Most of us consider snoring just a normal part of life. Maybe we have a partner who snores, or a Grandpa who falls asleep in his easy chair and snores so loud it’s hard on carry on a conversation in the room. We think of it as a common condition, and while it might be irritating trying to sleep beside a snorer, it usually isn’t anything to worry about.
Snoring in kids can be caused by:
What is sleep apnea
About 3 percent of all children between the ages of 1 through 9 have sleep apnea or upper airway resistance syndrome, which can be a more serious issue. So much so that in 2002, the American Academy of Pediatrics recommended that all children be screened for snoring to see if it’s associated with sleep apnea.
Approximately 1 to 3 percent of children suffer from breathing problems while they sleep. When snoring is accompanied by gasps or pauses in breathing, the child may have sleep apnea. This occurs when kid’s muscles, which are usually relaxed during sleep, become so relaxed that the airway becomes obstructed and the child can’t breathe properly, creating a pause that can last anywhere from a few seconds to a full minute. The brain then alerts the body that it’s not breathing properly and the child will usually gasp or snort and start to breathe again.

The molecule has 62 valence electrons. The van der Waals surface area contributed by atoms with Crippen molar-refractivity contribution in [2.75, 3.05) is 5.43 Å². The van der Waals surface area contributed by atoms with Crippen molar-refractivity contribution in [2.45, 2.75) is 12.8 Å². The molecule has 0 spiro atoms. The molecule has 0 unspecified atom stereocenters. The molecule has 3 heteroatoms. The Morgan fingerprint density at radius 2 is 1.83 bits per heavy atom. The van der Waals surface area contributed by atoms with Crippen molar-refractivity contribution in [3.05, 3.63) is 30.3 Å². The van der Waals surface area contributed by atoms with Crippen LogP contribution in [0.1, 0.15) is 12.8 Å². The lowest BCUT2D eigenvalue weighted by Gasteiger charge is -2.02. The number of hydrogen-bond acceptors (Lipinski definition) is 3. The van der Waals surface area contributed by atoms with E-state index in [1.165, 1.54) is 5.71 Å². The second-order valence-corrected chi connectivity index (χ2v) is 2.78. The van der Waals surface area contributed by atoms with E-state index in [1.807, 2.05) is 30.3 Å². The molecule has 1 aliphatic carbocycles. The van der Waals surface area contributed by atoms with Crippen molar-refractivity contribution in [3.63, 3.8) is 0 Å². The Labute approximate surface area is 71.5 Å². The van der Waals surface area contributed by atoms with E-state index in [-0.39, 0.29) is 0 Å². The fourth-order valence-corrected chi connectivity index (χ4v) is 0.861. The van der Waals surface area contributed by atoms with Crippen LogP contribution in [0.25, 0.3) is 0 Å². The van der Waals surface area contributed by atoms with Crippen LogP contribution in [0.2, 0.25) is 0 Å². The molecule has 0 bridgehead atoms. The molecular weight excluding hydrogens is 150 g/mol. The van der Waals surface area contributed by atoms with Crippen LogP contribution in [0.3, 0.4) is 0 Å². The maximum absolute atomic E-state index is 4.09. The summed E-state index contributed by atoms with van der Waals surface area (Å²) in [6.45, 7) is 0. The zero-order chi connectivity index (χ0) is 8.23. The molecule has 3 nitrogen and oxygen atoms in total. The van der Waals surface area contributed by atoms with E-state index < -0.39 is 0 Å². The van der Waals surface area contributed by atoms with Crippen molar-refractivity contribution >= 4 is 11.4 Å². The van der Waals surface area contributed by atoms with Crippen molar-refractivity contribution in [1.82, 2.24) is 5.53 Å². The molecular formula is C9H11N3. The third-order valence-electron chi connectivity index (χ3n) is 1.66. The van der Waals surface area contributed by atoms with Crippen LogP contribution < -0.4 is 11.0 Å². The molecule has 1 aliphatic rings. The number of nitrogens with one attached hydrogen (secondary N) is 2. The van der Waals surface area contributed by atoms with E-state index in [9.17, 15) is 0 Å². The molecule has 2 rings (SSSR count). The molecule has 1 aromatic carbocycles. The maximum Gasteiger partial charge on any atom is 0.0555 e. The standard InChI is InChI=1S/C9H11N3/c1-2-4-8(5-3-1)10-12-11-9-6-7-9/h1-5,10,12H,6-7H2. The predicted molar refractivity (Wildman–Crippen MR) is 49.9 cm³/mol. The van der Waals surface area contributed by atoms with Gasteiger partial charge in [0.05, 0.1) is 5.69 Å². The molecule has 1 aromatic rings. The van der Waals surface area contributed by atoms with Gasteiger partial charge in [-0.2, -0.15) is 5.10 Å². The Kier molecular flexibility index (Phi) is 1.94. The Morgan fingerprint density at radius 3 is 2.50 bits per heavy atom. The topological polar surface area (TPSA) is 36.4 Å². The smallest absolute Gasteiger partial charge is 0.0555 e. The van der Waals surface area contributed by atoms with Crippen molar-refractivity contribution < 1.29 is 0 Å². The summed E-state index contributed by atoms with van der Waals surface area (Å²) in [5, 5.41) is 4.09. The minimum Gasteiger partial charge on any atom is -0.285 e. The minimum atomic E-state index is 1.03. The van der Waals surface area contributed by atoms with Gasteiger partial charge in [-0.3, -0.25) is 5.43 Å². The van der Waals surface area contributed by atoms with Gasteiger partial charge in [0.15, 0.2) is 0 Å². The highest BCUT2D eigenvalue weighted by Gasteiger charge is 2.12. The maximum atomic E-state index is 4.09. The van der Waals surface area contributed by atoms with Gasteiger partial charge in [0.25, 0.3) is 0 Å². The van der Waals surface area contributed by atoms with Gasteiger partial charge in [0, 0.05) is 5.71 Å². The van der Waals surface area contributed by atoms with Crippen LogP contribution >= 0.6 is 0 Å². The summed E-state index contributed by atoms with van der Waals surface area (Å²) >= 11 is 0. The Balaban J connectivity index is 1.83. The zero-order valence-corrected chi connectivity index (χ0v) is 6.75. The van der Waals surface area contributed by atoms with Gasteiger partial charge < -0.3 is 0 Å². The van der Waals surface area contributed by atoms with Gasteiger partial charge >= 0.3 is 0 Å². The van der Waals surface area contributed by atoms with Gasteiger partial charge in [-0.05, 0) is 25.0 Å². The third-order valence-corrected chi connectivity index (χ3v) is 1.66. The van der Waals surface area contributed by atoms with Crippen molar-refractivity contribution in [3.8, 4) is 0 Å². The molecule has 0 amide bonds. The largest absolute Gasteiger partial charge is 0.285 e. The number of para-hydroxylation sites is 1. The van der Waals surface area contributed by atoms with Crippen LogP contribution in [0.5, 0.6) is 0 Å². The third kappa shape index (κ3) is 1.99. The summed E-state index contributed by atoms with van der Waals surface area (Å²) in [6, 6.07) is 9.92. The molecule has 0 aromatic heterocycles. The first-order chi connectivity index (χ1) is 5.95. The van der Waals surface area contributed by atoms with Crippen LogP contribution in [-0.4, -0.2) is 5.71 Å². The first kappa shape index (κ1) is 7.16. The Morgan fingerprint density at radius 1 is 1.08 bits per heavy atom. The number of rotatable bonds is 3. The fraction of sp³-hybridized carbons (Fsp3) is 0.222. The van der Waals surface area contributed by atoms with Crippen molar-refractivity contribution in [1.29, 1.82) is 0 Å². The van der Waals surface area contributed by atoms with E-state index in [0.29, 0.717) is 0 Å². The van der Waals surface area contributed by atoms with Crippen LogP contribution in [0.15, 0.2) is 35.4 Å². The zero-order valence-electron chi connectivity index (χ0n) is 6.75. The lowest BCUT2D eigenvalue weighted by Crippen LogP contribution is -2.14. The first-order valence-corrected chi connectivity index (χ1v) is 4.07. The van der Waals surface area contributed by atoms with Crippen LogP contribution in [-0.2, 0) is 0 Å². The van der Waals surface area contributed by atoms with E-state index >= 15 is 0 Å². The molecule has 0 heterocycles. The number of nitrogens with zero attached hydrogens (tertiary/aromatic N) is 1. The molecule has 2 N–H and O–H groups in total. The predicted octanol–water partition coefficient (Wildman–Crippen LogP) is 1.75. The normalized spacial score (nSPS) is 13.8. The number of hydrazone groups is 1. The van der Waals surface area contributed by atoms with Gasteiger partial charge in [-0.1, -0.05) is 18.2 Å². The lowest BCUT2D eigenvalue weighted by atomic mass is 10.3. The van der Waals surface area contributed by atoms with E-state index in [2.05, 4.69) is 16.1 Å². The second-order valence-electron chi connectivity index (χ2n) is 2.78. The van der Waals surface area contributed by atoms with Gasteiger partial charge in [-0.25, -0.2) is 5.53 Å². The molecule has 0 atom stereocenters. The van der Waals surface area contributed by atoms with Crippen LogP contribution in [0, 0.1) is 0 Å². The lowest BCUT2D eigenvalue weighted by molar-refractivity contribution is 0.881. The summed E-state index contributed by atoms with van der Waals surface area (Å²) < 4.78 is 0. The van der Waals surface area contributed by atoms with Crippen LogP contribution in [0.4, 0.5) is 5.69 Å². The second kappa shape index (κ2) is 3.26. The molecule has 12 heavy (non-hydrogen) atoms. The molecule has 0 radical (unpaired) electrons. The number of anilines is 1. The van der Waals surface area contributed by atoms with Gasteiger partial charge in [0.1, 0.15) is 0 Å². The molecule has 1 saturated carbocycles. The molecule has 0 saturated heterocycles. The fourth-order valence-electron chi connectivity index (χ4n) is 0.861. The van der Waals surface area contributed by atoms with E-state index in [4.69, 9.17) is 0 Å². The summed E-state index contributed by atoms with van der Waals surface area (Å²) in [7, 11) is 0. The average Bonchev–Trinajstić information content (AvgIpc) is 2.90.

This can be exhausting for a child’s body, and because of all the waking in the night it can seriously affect quality of sleep and make for cranky kids who have trouble focusing. The American College of Chest Physicians claims that children who snore loudly are twice as likely to have learning problems. It only makes sense, tired kids are way more likely to have trouble concentrating and tend to be overtired and hyperactive.
There are treatments for sleep apnea that can solve the problem. Often, simply removing the child’s tonsils or adenoids may take care of the issue. Some kids might need to use a machine that will blow air into their nose via a nose mask to keep the airway open and unobstructed.
Having a child who snores regularly isn’t necessarily cause for alarm, but make sure you take your child in to your family physician to rule out any underlying conditions that might be affecting sleep quality. This will help ensure a lifetime of sweet (and quiet) dreams.
If you If you’re running into trouble applying these suggestions, please feel free to set up a free sleep evaluation, I’d love to hear more about what’s going on your little one (as sleep can be extremely complex) and see if there are any more pointers I can give you!
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